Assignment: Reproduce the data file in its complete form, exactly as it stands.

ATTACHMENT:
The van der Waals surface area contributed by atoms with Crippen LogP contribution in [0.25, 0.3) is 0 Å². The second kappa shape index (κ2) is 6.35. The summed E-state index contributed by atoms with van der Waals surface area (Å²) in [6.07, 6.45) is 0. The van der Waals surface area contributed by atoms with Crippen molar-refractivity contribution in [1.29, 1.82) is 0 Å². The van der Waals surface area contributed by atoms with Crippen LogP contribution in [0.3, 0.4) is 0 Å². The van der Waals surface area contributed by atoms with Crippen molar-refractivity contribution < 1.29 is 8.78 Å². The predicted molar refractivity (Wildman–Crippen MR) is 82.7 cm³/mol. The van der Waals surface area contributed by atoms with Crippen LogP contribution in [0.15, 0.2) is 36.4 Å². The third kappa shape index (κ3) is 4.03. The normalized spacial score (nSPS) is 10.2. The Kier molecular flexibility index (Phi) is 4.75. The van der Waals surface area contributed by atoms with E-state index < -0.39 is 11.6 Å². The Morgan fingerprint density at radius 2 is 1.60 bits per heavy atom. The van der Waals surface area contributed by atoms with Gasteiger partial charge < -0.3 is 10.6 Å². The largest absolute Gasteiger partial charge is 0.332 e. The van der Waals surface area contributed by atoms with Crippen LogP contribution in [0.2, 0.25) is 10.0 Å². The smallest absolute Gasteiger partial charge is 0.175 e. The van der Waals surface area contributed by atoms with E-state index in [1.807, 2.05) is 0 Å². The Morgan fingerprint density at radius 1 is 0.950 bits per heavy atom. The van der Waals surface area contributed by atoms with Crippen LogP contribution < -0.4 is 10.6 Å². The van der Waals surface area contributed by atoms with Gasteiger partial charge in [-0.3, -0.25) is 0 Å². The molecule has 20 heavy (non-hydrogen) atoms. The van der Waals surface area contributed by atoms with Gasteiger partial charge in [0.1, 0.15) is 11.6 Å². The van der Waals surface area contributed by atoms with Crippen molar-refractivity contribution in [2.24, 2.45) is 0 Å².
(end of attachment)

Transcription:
The van der Waals surface area contributed by atoms with Crippen LogP contribution in [0.25, 0.3) is 0 Å². The second kappa shape index (κ2) is 6.35. The summed E-state index contributed by atoms with van der Waals surface area (Å²) in [6.07, 6.45) is 0. The van der Waals surface area contributed by atoms with Crippen molar-refractivity contribution in [1.29, 1.82) is 0 Å². The van der Waals surface area contributed by atoms with Crippen LogP contribution in [0.3, 0.4) is 0 Å². The van der Waals surface area contributed by atoms with Crippen molar-refractivity contribution < 1.29 is 8.78 Å². The predicted molar refractivity (Wildman–Crippen MR) is 82.7 cm³/mol. The van der Waals surface area contributed by atoms with Crippen LogP contribution in [0.15, 0.2) is 36.4 Å². The third kappa shape index (κ3) is 4.03. The normalized spacial score (nSPS) is 10.2. The Kier molecular flexibility index (Phi) is 4.75. The van der Waals surface area contributed by atoms with E-state index < -0.39 is 11.6 Å². The Morgan fingerprint density at radius 2 is 1.60 bits per heavy atom. The van der Waals surface area contributed by atoms with Gasteiger partial charge < -0.3 is 10.6 Å². The largest absolute Gasteiger partial charge is 0.332 e. The van der Waals surface area contributed by atoms with Crippen LogP contribution in [0.2, 0.25) is 10.0 Å². The smallest absolute Gasteiger partial charge is 0.175 e. The van der Waals surface area contributed by atoms with E-state index in [1.807, 2.05) is 0 Å². The Morgan fingerprint density at radius 1 is 0.950 bits per heavy atom. The van der Waals surface area contributed by atoms with Crippen LogP contribution < -0.4 is 10.6 Å². The van der Waals surface area contributed by atoms with Gasteiger partial charge in [-0.3, -0.25) is 0 Å². The molecule has 20 heavy (non-hydrogen) atoms. The van der Waals surface area contributed by atoms with Gasteiger partial charge in [0.1, 0.15) is 11.6 Å². The van der Waals surface area contributed by atoms with Crippen molar-refractivity contribution in [2.24, 2.45) is 0 Å².